Think before scratching itch to invest in oil
By John Waggoner, USA TODAY
Oil prices have been surging. You want to ride the wave, so you're thinking about investing in an exchange traded fund that tracks oil prices.
If you're thinking crude will be a-bubblin' because of events in the Middle East, here's some advice: Go to Las Vegas instead. You'll have lots more fun and may even marry a really fun rodeo clown.
You can make a good argument that worldwide economic gains can, in turn, push oil prices higher. If that's the case, however, you might be better served by considering a broadly based energy fund.
Any investment strategy based on the actions of Libyan strongman Moammar Gadhafi is, well, probably not a sane move. The man blamed the Libyan uprising on young men hopped up on hallucinogenic pills given to them "in their coffee with milk, like Nescafé." Tomorrow he might decide to move to Paris to work on his pancake collection. You just never know with people like this.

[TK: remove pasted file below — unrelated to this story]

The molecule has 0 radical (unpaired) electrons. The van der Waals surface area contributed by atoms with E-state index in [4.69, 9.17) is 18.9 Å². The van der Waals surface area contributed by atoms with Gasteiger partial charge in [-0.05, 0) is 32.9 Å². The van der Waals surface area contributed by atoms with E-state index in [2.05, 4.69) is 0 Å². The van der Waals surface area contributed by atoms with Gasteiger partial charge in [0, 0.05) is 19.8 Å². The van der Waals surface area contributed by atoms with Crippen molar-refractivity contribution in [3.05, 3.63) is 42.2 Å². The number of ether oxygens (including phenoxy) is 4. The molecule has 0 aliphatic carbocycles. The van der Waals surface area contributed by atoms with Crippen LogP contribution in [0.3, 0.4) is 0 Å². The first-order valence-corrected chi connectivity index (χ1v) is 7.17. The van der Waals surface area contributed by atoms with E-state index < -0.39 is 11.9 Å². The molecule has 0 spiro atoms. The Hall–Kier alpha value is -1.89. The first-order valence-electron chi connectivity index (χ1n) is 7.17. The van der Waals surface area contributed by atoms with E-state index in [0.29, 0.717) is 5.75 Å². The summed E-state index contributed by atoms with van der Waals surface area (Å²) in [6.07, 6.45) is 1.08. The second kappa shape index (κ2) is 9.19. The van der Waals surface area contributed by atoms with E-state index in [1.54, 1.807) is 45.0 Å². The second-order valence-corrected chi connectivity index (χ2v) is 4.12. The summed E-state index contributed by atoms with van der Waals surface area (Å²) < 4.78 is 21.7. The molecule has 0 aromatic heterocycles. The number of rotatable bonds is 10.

True, there is the chance that the uprisings by the people of Libya, Egypt and Tunisia could spread to other countries, such as Saudi Arabia. "That's the sky falling," says Tom Kloza, chief oil analyst for the Oil Price Information Service.
Some of that — about $15 per barrel, Kloza estimates — is already built into the price of oil, which closed at $97.28 a barrel Thursday. Fred Fromm, portfolio manager of Franklin Natural Resources fund, thinks the Libya premium is more like $5 to $10 a barrel, arguing that oil at $80 to $100 was pretty well supported by fundamentals before the Middle East uprisings.
At the moment, however, the loss of Libyan production — about 2% of the world's production — will have its biggest effect on Europe, and particularly, Italy. Libyan oil is light, sweet crude, meaning it has a low sulfur content and is easier to refine than most grades of crude.